[Advaita-l] mleccha-s not eligible to take Hinduism??

Vidyasankar Sundaresan svidyasankar at hotmail.com
Sat Jul 14 08:18:51 CDT 2012

Dear Sri lalitaalaalita, 
When I say "competent sampradAyavit guru," I intend to emphasize the point that the
conduct (AcAra) of learned people (SishTa) is a guide for us in thinking about dharma.
What an incompetent, half-baked person does after setting himself up as a guru or by
having a guru status imposed upon him by others is not to be accepted. That is all. If
you agree that what I am saying is correct for the competent sampradAyavit, then I 
have no desire to keep mentioning the general rules, which is known to all here.
Dear Sri Praveen, 
I think you have completely misunderstood my point if you conclude that I am arguing 
for breaking the rules of dharma. All I am saying is this,
a. In principle, exceptions exist;
b. In practice, such exceptions may be recognized by competent authorities;
c. The mere fact of having recognized and validated an exception brings no demerit to 
    the authoritative person; and
d. It is not the place of anybody else to tell such an exception what to do and what not
    to do. It is a private matter between the guru and the Sishya.
Saying that an exception to a rule is possible in a specific case is a far cry from arguing
for breaking the rule in the general case. In my view, the very fact that a small number
of exceptions are possible itself upholds the validity of the general rule. However, by the
same token, the general rule should not be perpetually held against these exceptions.
I have also stated that perhaps if one still wants to indicate a level of displeasure and
disagreement with the above, in a specific instance, then one is always free not to
have social interactions with the said exception and the corresponding guru. If we see
the history of how dharmaSAstra has been applied in the past, we will realize that time
has its own way of taking care of these things. However, waiting for time to right all
things is merely a way of avoiding having an open discussion about dharma.
jnAneSvara is remembered and worshipped as a great saint. The strict brAhmaNa-s
who excommunicated his family for something his father did and initially refused to
conduct jnAneSvara's upanayana are not known today. Sivaji Bhonsale is remembered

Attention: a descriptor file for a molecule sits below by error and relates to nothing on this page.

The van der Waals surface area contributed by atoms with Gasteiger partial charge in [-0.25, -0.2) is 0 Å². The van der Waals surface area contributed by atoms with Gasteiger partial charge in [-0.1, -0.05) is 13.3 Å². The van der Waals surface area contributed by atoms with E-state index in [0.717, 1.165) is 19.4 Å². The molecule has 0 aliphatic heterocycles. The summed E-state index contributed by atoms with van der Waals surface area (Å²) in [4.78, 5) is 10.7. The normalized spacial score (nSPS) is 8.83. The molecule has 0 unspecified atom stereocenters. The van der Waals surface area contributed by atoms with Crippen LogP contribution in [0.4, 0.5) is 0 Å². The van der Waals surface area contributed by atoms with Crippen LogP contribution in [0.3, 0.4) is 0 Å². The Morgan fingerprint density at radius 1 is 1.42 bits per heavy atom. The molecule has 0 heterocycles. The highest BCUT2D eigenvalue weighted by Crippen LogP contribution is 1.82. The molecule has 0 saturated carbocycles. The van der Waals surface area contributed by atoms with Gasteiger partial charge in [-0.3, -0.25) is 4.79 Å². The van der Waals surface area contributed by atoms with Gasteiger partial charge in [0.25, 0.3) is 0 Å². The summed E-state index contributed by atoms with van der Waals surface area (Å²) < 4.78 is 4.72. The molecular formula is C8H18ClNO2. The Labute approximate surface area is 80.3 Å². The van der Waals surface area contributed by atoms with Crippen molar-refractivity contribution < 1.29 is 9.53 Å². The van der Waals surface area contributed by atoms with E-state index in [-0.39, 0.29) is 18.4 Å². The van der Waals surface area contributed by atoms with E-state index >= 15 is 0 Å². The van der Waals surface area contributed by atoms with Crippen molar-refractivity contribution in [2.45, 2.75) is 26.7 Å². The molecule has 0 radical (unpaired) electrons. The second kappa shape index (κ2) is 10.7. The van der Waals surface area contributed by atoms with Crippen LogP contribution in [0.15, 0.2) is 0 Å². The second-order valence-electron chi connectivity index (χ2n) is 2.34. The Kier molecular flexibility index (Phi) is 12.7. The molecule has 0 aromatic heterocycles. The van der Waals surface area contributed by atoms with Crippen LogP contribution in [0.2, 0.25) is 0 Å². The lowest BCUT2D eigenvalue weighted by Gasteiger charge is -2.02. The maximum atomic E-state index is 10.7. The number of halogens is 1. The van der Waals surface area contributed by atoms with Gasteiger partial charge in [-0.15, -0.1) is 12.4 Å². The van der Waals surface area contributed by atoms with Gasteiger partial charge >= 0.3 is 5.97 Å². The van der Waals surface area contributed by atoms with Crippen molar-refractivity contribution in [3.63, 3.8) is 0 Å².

as a great ruler. The sons and grandsons of the strict brAhmaNa-s who resisted his
coronation benefited from his rule and some of them even became the Peshvas, who
became the de facto rulers after his grandson's time.
Like you, I too have great respect for the extent of Jaldhar's knowledge, but I am also
brutally honest, with myself and others. If you remember my first words on this thread,
they were to agree with most of what he said. My take, as always, is on the principles,
not about political correctness or tact and it is certainly not in support of the "other side"
of dharma.
If living in the USA (or even visiting it) is intrinsically adhArmika, then I would like to 
point out that Jaldhar and I are both in the same boat there, along with numerous
others, both on this list and elsewhere. And in our company are hundreds of vaidika
trained people, who have traveled abroad for temple kumbhAbhishekas, mahArudra
and atirudra ceremonies, etc, including as recently as three years ago at the Sringeri
temple close to where I live and two weeks ago to a Guruvayurappan temple in New
Jersey. These vaidika-s are traveling to the US for the sake of a dhArmika duty, not
for money.
I am not holding up the actions of some purohita-s here who may officiate in rituals
involving questionable elements and practices as something to emulate. I am bringing
up those examples to point out that if we wish to take strong positions about people
like Sri Shivashankar who is a Scandinavian by birth, then we should shine an equally
bright light on ourselves, our friends and our relatives. I fall in the camp that says that
what has the sanction of the competent sampradAyavit guru is good for me to emulate. 
Best regards,

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